S.E.M. Ensemble's BEYOND CAGE Festival 2012 Kicks Off 10/22
In conjunction with the centennial of John Cage's birth, artistic director Petr Kotik and S.E.M. Ensemble, Inc present "BEYOND CAGE – John Cage at 100 / Music at 2012", a festival highlighting some of Cage's most significant works and his legacy in the music of our time.
In the mid-20th century, Cage created pieces that opened a new path to the composition, performance, and perception of music. The festival's nine programs will span four generations from Cage and his close associates (Morton Feldman, Christian Wolff and Earle Brown) to young emerging composers, and will display the composer's broad and lasting influence on today's composition. BEYOND CAGE will feature longtime collaborators and interpreters, including Joseph Kubera, Christian Wolff, Petr Kotik, and Talujon Percussion Ensemble, among others. All the living composers will participate in the realization of their work.
"John Cage's music is challenging to perform and impossible to imitate and his ideas have been part of the discourse not only among composers, but also among artists and intellectuals for more than sixty years," Artistic Director Petr Kotik says. "The idea behind the festival is to present Cage in the context of today's music and to show that influence is not imitation."
Performing ensembles include The Orchestra of the S.E.M. Ensemble, Janacek Philharmonic Ostrava (Czech Republic), FLUX Quartet, Talujon Percussion Ensemble, S.E.M. Ensemble, and Ostravská banda. Soloists are Ursula Oppens and Joseph Kubera (Piano); Hana Kotková and Conrad Harris (Violin); Katalin Károlyi (Mezzo Soprano); Erin Lesser (Flute); Roscoe Mitchell (Saxophone), and Petr Kotik (Conductor).
Co-producers for BEYOND CAGE include The Graduate Center, CUNY; Paula Cooper Gallery; ISSUE Project Room; Interpretations Series at Roulette Intermedium; Czech Center at Bohemian National Hall; Talujon Percussion Ensemble; and Ostrava Center for New Music.
Kicking off BEYOND CAGE at Stern Auditorium / Perelman Stage at Carnegie Hall on October 22, the 86-piece SEM Orchestra conducted by Petr Kotik will perform Cage's first large orchestra work, Atlas Eclipticalis (1961-62), simultaneously with Winter Music (1957), featuring pianists Ursula Oppens and Joseph Kubera. Twenty years ago, Kotik presented the same program at Carnegie Hall as part of "Tribute to John Cage" in honor of the composer's 80th birthday, with David Tudor as soloist. This 1992 concert, which marked the debut of the SEM Orchestra, turned out to be an international sensation with audiences and critics from across the U.S., Europe and Japan. BEYOND CAGE's opening program will also include Christian Marclay's Shuffle (2007), in a first orchestrated version using 75 musicians.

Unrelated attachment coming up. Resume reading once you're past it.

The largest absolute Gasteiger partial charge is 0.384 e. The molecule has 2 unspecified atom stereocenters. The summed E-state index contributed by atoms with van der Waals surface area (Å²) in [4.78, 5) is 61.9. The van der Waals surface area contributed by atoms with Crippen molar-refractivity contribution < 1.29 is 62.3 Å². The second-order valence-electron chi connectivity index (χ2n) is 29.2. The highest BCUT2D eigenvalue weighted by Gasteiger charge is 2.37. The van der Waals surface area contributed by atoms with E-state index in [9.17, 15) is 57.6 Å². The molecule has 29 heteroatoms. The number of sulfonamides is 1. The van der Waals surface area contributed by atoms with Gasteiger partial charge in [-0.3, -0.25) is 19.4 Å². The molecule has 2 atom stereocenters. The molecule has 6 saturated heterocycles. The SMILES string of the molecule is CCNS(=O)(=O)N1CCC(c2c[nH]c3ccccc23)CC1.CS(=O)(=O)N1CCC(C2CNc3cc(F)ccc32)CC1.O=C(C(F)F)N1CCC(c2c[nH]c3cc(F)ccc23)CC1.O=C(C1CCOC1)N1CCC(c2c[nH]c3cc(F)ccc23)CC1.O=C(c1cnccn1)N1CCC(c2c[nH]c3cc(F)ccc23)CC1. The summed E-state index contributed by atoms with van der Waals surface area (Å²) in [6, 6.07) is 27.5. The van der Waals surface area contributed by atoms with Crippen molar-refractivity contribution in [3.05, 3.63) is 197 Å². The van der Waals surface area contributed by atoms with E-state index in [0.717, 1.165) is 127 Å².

For BEYOND CAGE's final concert, the Janacek Philharmonic Ostrava will present the N.Y. premiere of Cage's last orchestra work, 103, a 90-minute work for 103 musicians, commissioned by WDR (Cologne, Germany) for the composer's 80th birthday and which Cage never got to hear. This program will also feature the world premiere of individuals, collective by Christian Wolff, sole surviving member of the New York School (Cage, Feldman Wolff, Brown and Tudor), and the American premiere of the Czech composer Lucie Vítková's (b. 1985) Accept, for solo accordion, drum set and symphony orchestra (Bohemian National Hall, Nov. 7). This performance will mark the first time a large-scale orchestral work by Wolff is presented in North America.
Other festival highlights include the American premieres of Morton Feldman's monumental Violin and Orchestra and his Flute and Orchestra – two works almost never heard due to the staggering complexity of the scores. The 100-piece Janacek Philharmonic Ostrava will perform these works with Czech/Swiss violinist Hana Kotková and Canadian flutist Erin Lesser (Alice Tully Hall, Lincoln Center, Nov. 5). The most recent performance of Flute and Orchestra was in 2009 by the Janacek Philharmonic Ostrava (Petr Kotik, flute; Peter Rundel, conductor). The Alice Tully Hall concert will mark the first time an entire program of Feldman's major orchestra works is presented in the U.S.